Sony Acquisition of EMI Music Publishing Approved in Europe
The Sony Corporation of America’s $2.2 billion acquisition of EMI Music Publishing was approved by the European Union today with few concessions, despite protests from Warner Music Group and independent label groups such as Impala, Billboard reports. The deal now awaits approval by the United States Federal Trade Comission.
The EU has stated, though, that its decision is conditional upon Sony/ATV divesting worldwide publishing rights to four catalogs (Virgin Music Publishing U.K., Virgin Europe, Virgin U.S., and Famous Music U.K.) and the musical works of 12 authors (including Ozzy Osbourne, Robbie Williams, Ben Harper and Lenny Kravitz). Their reasoning is that without such divestment, the merger would have allowed Sony/ATV to dominate the marketplace, as they would own full or partial publishing rights to over half the chart hits in the U.K. and Ireland, which would affect the ability to license such songs in the U.K. and across Europe.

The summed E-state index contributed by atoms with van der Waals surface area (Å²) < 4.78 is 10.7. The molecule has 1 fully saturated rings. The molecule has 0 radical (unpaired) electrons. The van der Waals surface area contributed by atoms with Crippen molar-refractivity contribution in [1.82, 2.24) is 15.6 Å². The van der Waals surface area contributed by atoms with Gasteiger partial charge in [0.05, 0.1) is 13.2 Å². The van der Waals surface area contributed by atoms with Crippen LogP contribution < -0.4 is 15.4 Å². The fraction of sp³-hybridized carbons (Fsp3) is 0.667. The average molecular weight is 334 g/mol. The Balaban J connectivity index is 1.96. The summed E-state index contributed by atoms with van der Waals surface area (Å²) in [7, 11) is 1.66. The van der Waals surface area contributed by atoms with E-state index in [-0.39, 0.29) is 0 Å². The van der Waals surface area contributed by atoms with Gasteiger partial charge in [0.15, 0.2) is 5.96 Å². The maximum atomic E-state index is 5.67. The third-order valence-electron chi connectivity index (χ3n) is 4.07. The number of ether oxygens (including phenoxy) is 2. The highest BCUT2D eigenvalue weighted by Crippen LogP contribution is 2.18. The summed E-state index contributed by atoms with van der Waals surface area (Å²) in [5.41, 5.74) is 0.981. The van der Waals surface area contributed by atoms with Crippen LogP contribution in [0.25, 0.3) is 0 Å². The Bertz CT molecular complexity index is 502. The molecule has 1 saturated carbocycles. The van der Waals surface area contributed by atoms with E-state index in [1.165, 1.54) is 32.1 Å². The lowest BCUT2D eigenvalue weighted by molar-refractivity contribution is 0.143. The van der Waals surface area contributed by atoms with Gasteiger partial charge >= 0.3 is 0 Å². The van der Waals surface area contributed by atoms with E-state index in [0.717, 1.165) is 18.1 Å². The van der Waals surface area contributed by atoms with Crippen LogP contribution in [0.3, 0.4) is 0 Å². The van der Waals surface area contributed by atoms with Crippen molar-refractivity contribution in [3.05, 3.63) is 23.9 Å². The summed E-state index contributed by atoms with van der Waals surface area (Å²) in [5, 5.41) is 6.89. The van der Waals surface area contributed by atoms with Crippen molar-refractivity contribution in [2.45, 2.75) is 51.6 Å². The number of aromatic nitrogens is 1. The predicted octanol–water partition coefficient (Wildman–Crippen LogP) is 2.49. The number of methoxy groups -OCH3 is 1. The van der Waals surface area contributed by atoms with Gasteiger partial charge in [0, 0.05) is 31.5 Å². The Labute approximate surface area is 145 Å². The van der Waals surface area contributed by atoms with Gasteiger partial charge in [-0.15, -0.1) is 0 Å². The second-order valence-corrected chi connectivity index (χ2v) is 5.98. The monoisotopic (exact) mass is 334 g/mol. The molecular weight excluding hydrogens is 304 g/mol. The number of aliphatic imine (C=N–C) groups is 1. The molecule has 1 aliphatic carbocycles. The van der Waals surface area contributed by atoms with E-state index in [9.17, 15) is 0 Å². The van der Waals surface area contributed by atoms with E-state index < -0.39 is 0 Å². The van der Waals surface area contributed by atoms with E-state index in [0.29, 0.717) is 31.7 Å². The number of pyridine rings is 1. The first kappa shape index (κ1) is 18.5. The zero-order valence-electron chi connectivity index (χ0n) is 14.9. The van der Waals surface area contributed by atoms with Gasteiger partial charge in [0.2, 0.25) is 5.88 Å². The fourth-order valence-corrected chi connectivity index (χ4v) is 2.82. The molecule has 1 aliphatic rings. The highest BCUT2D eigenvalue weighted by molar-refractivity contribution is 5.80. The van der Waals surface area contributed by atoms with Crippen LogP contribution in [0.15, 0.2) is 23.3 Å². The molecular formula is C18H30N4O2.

The commission concluded that with this divestment, “the transaction would not significantly impede effective competition in the EEA [European Economic Area] or any any substantial part of it.”
Last month, Sony offered to sell off $20 million in publishing assets, which undoubtedly helped spur the approval process. In a statement, Sony/ATV Music Publishing chairman and CEO Martin Bandier – who spent 17 years helping to build EMI Publishing – said the approval was “not only an important milestone on the path to final approval, but a very special day for me personally.” Because Sony and EMI have different ownership structures, Sony/ATV will act as an administrator for EMI’s publishing assets, allowing EMI to be maintained as a separate company if the acquisition is fully approved.
Sony announced they planned to purchase EMI Music Publishing last November, around the same time Universal Music Group purchased EMI’s recorded music division for $1.9 million. The latter deal, as Billboard also points out, has entered the second phase of approval in Europe, with a decision expected in August at the earliest.